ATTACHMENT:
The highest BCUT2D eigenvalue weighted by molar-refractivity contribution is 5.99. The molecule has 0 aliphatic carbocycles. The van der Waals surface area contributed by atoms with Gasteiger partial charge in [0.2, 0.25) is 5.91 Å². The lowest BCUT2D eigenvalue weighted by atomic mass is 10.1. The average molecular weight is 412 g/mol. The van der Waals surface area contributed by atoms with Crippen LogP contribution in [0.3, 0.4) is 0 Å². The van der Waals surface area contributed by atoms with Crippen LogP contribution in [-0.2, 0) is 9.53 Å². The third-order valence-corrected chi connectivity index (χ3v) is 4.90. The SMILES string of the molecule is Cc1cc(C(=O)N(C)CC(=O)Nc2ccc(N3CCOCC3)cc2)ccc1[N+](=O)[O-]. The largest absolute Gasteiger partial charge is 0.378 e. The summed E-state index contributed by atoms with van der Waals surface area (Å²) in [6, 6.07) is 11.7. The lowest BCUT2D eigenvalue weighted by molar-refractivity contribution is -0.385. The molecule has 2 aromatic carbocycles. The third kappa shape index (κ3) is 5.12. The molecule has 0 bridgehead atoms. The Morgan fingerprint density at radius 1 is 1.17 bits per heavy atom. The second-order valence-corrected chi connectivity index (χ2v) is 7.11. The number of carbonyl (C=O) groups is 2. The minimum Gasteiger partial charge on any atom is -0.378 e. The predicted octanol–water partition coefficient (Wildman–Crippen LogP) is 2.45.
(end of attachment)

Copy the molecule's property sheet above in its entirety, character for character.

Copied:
The highest BCUT2D eigenvalue weighted by molar-refractivity contribution is 5.99. The molecule has 0 aliphatic carbocycles. The van der Waals surface area contributed by atoms with Gasteiger partial charge in [0.2, 0.25) is 5.91 Å². The lowest BCUT2D eigenvalue weighted by atomic mass is 10.1. The average molecular weight is 412 g/mol. The van der Waals surface area contributed by atoms with Crippen LogP contribution in [0.3, 0.4) is 0 Å². The van der Waals surface area contributed by atoms with Crippen LogP contribution in [-0.2, 0) is 9.53 Å². The third-order valence-corrected chi connectivity index (χ3v) is 4.90. The SMILES string of the molecule is Cc1cc(C(=O)N(C)CC(=O)Nc2ccc(N3CCOCC3)cc2)ccc1[N+](=O)[O-]. The largest absolute Gasteiger partial charge is 0.378 e. The summed E-state index contributed by atoms with van der Waals surface area (Å²) in [6, 6.07) is 11.7. The lowest BCUT2D eigenvalue weighted by molar-refractivity contribution is -0.385. The molecule has 2 aromatic carbocycles. The third kappa shape index (κ3) is 5.12. The molecule has 0 bridgehead atoms. The Morgan fingerprint density at radius 1 is 1.17 bits per heavy atom. The second-order valence-corrected chi connectivity index (χ2v) is 7.11. The number of carbonyl (C=O) groups is 2. The minimum Gasteiger partial charge on any atom is -0.378 e. The predicted octanol–water partition coefficient (Wildman–Crippen LogP) is 2.45.